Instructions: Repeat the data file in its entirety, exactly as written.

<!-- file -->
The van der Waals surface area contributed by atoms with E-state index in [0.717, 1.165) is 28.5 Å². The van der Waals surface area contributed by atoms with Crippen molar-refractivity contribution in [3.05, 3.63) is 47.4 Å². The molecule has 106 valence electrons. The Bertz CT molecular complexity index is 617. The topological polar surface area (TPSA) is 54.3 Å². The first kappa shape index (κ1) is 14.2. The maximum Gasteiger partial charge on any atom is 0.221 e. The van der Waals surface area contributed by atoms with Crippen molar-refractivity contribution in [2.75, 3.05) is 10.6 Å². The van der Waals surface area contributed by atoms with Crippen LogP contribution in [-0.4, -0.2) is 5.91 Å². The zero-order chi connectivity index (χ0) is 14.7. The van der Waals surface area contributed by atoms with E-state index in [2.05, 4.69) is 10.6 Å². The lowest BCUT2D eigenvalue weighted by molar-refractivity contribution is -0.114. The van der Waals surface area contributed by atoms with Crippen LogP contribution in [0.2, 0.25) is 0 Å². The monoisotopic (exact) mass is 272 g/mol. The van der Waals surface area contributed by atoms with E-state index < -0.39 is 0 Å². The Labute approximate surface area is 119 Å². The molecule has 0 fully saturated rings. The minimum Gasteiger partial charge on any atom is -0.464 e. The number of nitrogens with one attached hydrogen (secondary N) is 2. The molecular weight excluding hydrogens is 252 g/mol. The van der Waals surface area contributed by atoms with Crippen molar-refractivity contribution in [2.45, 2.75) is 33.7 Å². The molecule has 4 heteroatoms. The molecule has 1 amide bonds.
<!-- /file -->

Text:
The van der Waals surface area contributed by atoms with E-state index in [0.717, 1.165) is 28.5 Å². The van der Waals surface area contributed by atoms with Crippen molar-refractivity contribution in [3.05, 3.63) is 47.4 Å². The molecule has 106 valence electrons. The Bertz CT molecular complexity index is 617. The topological polar surface area (TPSA) is 54.3 Å². The first kappa shape index (κ1) is 14.2. The maximum Gasteiger partial charge on any atom is 0.221 e. The van der Waals surface area contributed by atoms with Crippen molar-refractivity contribution in [2.75, 3.05) is 10.6 Å². The van der Waals surface area contributed by atoms with Crippen LogP contribution in [-0.4, -0.2) is 5.91 Å². The zero-order chi connectivity index (χ0) is 14.7. The van der Waals surface area contributed by atoms with E-state index in [2.05, 4.69) is 10.6 Å². The lowest BCUT2D eigenvalue weighted by molar-refractivity contribution is -0.114. The van der Waals surface area contributed by atoms with Crippen LogP contribution in [0.2, 0.25) is 0 Å². The monoisotopic (exact) mass is 272 g/mol. The van der Waals surface area contributed by atoms with E-state index < -0.39 is 0 Å². The Labute approximate surface area is 119 Å². The molecule has 0 fully saturated rings. The minimum Gasteiger partial charge on any atom is -0.464 e. The number of nitrogens with one attached hydrogen (secondary N) is 2. The molecular weight excluding hydrogens is 252 g/mol. The van der Waals surface area contributed by atoms with Crippen molar-refractivity contribution in [2.45, 2.75) is 33.7 Å². The molecule has 4 heteroatoms. The molecule has 1 amide bonds.